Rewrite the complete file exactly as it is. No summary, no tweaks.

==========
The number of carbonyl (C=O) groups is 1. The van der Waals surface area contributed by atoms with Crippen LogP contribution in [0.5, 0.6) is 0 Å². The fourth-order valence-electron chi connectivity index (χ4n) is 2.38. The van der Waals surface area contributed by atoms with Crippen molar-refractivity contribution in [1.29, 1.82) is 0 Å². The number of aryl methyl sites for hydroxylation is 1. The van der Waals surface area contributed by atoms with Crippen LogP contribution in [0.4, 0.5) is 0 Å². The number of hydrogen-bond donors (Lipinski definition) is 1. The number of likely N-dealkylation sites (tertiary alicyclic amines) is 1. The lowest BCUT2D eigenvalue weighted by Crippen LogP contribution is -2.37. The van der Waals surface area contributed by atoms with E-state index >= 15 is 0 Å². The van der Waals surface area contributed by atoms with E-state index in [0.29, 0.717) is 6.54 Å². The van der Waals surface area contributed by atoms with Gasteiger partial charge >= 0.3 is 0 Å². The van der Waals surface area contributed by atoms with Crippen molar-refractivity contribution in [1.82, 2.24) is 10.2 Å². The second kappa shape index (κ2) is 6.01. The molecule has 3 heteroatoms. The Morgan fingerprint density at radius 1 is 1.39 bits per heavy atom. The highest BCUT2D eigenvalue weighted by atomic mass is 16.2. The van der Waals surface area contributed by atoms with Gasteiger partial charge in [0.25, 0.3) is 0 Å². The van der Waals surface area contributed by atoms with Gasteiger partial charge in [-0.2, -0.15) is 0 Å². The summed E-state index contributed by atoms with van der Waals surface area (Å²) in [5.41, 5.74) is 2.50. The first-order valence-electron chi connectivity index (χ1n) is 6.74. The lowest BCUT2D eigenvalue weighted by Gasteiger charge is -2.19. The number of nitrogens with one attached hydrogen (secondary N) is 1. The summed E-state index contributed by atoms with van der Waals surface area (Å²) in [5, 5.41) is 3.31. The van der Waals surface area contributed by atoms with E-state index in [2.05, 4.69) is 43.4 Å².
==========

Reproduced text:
The number of carbonyl (C=O) groups is 1. The van der Waals surface area contributed by atoms with Crippen LogP contribution in [0.5, 0.6) is 0 Å². The fourth-order valence-electron chi connectivity index (χ4n) is 2.38. The van der Waals surface area contributed by atoms with Crippen molar-refractivity contribution in [1.29, 1.82) is 0 Å². The number of aryl methyl sites for hydroxylation is 1. The van der Waals surface area contributed by atoms with Crippen LogP contribution in [0.4, 0.5) is 0 Å². The number of hydrogen-bond donors (Lipinski definition) is 1. The number of likely N-dealkylation sites (tertiary alicyclic amines) is 1. The lowest BCUT2D eigenvalue weighted by Crippen LogP contribution is -2.37. The van der Waals surface area contributed by atoms with E-state index >= 15 is 0 Å². The van der Waals surface area contributed by atoms with E-state index in [0.29, 0.717) is 6.54 Å². The van der Waals surface area contributed by atoms with Gasteiger partial charge >= 0.3 is 0 Å². The van der Waals surface area contributed by atoms with Crippen molar-refractivity contribution in [1.82, 2.24) is 10.2 Å². The second kappa shape index (κ2) is 6.01. The molecule has 3 heteroatoms. The Morgan fingerprint density at radius 1 is 1.39 bits per heavy atom. The highest BCUT2D eigenvalue weighted by atomic mass is 16.2. The van der Waals surface area contributed by atoms with Gasteiger partial charge in [0.25, 0.3) is 0 Å². The van der Waals surface area contributed by atoms with Gasteiger partial charge in [-0.2, -0.15) is 0 Å². The summed E-state index contributed by atoms with van der Waals surface area (Å²) in [5.41, 5.74) is 2.50. The first-order valence-electron chi connectivity index (χ1n) is 6.74. The lowest BCUT2D eigenvalue weighted by Gasteiger charge is -2.19. The number of nitrogens with one attached hydrogen (secondary N) is 1. The summed E-state index contributed by atoms with van der Waals surface area (Å²) in [5, 5.41) is 3.31. The van der Waals surface area contributed by atoms with E-state index in [2.05, 4.69) is 43.4 Å².